The storyboard and animation design was reviewed by science communicator contacts and the animation was created by Senate Media.

A wider peer and user review group regularly reviewed content to ensure validity and evaluate the suitability of the content to the intended audience. This group included educators and scientists with varying expertise and knowledge in in vivo experimental science, to ensure as many opinions as possible were represented in the outcome of the resource.

Peer review group:

Prof Clare Stanford (UCL)
Dr Elliot Lilley (RSPCA)
Dr Nathalie Percie du Sert (NC3Rs)
Dr Manasi Nandi (KCL)
Dr Lawrence Moon (KCL)
Dr Ian Morton (retired)
Dr Liam Bagley (MMU)
Dr Leanne Stokes (UEA)
 

 Academic relevance

This resource is intended to support teaching and learning of experimental design. It will be useful for all educators to supplement their teaching with student-facing and self-directed learning. It will also be useful for educators who have less experience teaching this topic.
Although the resource was developed primarily to be formative, it is also scored, and therefore can be used as a knowledge check for students either before or after covering experimental design within a biosciences degree programme.

We are really proud that many of the educators we have reached so far have shared positive feedback and plan to integrate this into their degree programmes, specifically for first and second year undergraduates, from September 2020.

Dr Alison Cooper (Birmingham): “Relevant and can be used to support experimental design discussions.”

Dr Christine Edmead (Bath): “I think this is an excellent resource. It addresses a fairly basic but important concept in a very approachable and engaging manner but encourages students to think more widely about the topic.”

Dr Stephen Kelley (Dundee): “This is an informative resource that would be suitable for our level 4 students.”

Dr Steven Tucker (Aberdeen), VP Academic Development for the British Pharmacological Society: “I intend to use this excellent and highly flexible resource in a variety of ways for different groups of students across UG levels. Its design represents an excellent collaborative effort to provide a highly relevant resource for use across the biosciences.”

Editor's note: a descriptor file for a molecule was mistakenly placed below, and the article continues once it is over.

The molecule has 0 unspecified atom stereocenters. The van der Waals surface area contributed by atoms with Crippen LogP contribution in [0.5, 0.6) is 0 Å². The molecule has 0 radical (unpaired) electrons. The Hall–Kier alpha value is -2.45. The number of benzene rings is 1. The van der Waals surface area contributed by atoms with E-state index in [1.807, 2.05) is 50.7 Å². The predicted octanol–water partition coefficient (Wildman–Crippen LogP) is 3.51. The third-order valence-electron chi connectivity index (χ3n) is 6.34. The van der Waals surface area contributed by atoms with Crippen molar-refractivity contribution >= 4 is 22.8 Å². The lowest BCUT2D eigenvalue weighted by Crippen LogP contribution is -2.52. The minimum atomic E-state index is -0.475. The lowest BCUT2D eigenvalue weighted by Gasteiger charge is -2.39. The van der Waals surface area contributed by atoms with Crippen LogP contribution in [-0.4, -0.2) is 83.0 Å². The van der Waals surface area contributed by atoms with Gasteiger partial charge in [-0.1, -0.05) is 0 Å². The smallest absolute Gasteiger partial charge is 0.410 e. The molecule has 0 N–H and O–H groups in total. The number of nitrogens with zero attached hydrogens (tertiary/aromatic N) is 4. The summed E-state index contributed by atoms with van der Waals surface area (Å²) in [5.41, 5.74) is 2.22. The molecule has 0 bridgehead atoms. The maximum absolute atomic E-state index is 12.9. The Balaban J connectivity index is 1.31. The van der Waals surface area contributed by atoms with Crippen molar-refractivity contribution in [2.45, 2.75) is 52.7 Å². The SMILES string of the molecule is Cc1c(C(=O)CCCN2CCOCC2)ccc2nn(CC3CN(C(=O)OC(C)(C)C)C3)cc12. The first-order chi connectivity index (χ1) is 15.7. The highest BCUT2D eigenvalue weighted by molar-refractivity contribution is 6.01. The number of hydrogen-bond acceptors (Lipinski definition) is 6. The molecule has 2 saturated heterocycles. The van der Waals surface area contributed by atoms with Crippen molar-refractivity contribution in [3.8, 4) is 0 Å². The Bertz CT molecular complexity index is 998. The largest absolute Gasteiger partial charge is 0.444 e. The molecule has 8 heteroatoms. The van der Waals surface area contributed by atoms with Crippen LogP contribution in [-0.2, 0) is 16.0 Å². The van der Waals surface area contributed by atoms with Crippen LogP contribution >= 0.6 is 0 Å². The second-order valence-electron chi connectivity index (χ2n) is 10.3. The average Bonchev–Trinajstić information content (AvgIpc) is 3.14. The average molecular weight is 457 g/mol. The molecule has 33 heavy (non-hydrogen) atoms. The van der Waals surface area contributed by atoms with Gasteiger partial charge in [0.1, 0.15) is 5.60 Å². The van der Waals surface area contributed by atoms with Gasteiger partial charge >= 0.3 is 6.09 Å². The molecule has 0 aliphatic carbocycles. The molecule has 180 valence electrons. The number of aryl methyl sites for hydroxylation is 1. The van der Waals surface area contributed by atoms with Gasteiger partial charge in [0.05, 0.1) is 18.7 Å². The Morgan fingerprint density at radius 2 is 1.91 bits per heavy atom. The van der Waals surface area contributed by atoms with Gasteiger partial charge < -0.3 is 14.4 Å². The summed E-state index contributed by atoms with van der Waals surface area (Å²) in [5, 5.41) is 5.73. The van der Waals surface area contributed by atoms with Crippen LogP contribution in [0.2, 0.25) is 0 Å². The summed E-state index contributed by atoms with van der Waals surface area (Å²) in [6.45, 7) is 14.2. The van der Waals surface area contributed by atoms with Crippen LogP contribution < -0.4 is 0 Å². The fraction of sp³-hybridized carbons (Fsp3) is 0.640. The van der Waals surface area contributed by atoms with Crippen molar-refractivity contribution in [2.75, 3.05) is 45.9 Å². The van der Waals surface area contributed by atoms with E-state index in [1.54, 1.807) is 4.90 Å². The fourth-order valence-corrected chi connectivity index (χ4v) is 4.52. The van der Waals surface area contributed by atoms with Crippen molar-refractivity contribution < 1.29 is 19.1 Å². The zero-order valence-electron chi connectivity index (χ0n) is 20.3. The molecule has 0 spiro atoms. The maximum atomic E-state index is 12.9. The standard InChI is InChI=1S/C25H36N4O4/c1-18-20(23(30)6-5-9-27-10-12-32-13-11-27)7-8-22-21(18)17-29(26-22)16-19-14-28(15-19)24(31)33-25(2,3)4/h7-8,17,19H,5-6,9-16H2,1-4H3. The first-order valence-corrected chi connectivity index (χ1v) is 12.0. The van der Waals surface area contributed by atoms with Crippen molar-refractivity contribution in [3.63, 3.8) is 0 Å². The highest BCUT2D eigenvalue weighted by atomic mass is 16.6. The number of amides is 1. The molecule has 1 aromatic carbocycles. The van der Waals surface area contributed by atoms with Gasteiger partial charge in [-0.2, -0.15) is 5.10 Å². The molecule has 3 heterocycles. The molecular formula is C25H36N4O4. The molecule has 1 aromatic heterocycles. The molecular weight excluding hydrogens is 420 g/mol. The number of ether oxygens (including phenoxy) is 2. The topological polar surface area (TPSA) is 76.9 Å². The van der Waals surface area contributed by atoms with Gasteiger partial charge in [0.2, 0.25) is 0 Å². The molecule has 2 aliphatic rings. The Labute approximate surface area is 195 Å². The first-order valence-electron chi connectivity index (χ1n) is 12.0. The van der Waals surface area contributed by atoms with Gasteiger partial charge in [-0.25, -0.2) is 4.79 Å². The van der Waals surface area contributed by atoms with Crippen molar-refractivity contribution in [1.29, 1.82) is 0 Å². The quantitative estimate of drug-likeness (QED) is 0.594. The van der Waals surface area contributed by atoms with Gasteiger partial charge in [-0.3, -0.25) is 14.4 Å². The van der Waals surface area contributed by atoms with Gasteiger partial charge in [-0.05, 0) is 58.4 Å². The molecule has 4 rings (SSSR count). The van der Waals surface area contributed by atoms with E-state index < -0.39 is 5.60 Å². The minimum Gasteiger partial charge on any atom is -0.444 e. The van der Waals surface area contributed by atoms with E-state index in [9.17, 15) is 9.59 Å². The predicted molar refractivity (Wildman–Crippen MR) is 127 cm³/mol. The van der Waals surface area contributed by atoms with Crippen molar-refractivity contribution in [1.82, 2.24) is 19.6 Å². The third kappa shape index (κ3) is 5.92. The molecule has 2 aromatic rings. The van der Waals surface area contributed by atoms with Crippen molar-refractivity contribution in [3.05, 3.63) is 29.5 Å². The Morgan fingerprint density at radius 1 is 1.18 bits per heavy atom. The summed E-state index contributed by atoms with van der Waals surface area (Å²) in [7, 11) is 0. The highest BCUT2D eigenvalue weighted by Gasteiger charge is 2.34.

We are also pleased with feedback from our student user tester. As the key audience for this resource, we are delighted that it furthered their understanding of this topic area.


 Sophie Inthinathan (2nd year pharmacology student at QMUL):
 

I would say that the resource was very helpful in further understanding the topic of blinding in experimental design and it provided great detailed answers. The use of images was great for visual learning and I was able to apply it to what has been taught in lectures. This is a great resource which can be used for exam revision. Overall, I was satisfied with the new resource.

Summary

The resource covers one of the ‘Essential 10’ topics of the ARRIVE guidelines and is freely available to everyone everywhere. We therefore hope this resource will be widely used. Beyond education, this might also serve as a refresher to researchers.

The Society is exploring an “Experimental Design” module, adding to this pilot Blinding resource. We hope to produce further eLearning resources on topics such as randomising, power calculations, sample sizes and managing variability. The Society will continue to support education and training for those undertaking the essential use of animals in scientific research.

Professor Clive Page, President-Elect for the British Pharmacological Society and Professor of Pharmacology and Director of the Sackler Institute of Pulmonary Pharmacology at King’s College London: “This resource looks great and we need to make sure it gets used. Beyond undergraduates, this free and engaging resource is useful to PhD students, postdocs, and researchers. I think that when anyone is following the ARRIVE guidelines, or plans to publish their experimental results, they should be made aware of this resource and, if needed, complete it to reinforce their knowledge.”

We would like to thank all the educator and researcher experts who were part of this development. We also would like to thank the NC3Rs for their endorsement of the resource and support in developing it.
 
If you have any feedback after using the resource, or would like to be involved in future projects, please get in touch with us at education@bps.ac.uk